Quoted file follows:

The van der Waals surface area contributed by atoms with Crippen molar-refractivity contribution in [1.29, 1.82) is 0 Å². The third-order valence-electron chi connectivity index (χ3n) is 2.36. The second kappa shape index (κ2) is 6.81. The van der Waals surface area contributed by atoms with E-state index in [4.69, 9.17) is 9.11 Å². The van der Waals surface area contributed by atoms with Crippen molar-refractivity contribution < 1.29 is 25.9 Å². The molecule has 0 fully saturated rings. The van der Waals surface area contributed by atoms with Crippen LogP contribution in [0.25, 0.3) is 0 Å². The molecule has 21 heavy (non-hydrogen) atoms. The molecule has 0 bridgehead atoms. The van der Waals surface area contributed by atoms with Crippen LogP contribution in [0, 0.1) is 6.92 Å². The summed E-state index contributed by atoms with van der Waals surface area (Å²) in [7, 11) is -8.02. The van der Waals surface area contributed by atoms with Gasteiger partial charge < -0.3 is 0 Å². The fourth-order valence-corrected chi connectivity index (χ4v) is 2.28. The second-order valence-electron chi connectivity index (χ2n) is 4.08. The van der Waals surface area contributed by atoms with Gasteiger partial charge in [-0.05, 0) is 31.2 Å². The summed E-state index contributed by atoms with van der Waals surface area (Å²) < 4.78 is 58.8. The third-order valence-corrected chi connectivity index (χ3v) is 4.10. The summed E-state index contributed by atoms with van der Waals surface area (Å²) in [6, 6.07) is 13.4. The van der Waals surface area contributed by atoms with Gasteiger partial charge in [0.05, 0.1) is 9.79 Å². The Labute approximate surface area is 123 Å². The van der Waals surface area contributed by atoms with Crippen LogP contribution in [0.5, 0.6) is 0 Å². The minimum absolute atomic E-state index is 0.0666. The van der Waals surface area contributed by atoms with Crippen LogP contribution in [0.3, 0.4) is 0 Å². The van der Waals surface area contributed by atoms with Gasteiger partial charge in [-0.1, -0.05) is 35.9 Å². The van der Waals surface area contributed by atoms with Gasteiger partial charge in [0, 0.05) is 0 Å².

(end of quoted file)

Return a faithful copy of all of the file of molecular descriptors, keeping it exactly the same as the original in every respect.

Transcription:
The van der Waals surface area contributed by atoms with Crippen molar-refractivity contribution in [1.29, 1.82) is 0 Å². The third-order valence-electron chi connectivity index (χ3n) is 2.36. The second kappa shape index (κ2) is 6.81. The van der Waals surface area contributed by atoms with E-state index in [4.69, 9.17) is 9.11 Å². The van der Waals surface area contributed by atoms with Crippen molar-refractivity contribution < 1.29 is 25.9 Å². The molecule has 0 fully saturated rings. The van der Waals surface area contributed by atoms with Crippen LogP contribution in [0.25, 0.3) is 0 Å². The molecule has 21 heavy (non-hydrogen) atoms. The molecule has 0 bridgehead atoms. The van der Waals surface area contributed by atoms with Crippen LogP contribution in [0, 0.1) is 6.92 Å². The summed E-state index contributed by atoms with van der Waals surface area (Å²) in [7, 11) is -8.02. The van der Waals surface area contributed by atoms with Gasteiger partial charge < -0.3 is 0 Å². The fourth-order valence-corrected chi connectivity index (χ4v) is 2.28. The second-order valence-electron chi connectivity index (χ2n) is 4.08. The van der Waals surface area contributed by atoms with Gasteiger partial charge in [-0.05, 0) is 31.2 Å². The summed E-state index contributed by atoms with van der Waals surface area (Å²) < 4.78 is 58.8. The third-order valence-corrected chi connectivity index (χ3v) is 4.10. The summed E-state index contributed by atoms with van der Waals surface area (Å²) in [6, 6.07) is 13.4. The van der Waals surface area contributed by atoms with Gasteiger partial charge in [0.05, 0.1) is 9.79 Å². The Labute approximate surface area is 123 Å². The van der Waals surface area contributed by atoms with Crippen LogP contribution in [0.5, 0.6) is 0 Å². The minimum absolute atomic E-state index is 0.0666. The van der Waals surface area contributed by atoms with Crippen LogP contribution in [0.3, 0.4) is 0 Å². The van der Waals surface area contributed by atoms with Gasteiger partial charge in [-0.1, -0.05) is 35.9 Å². The van der Waals surface area contributed by atoms with Gasteiger partial charge in [0, 0.05) is 0 Å².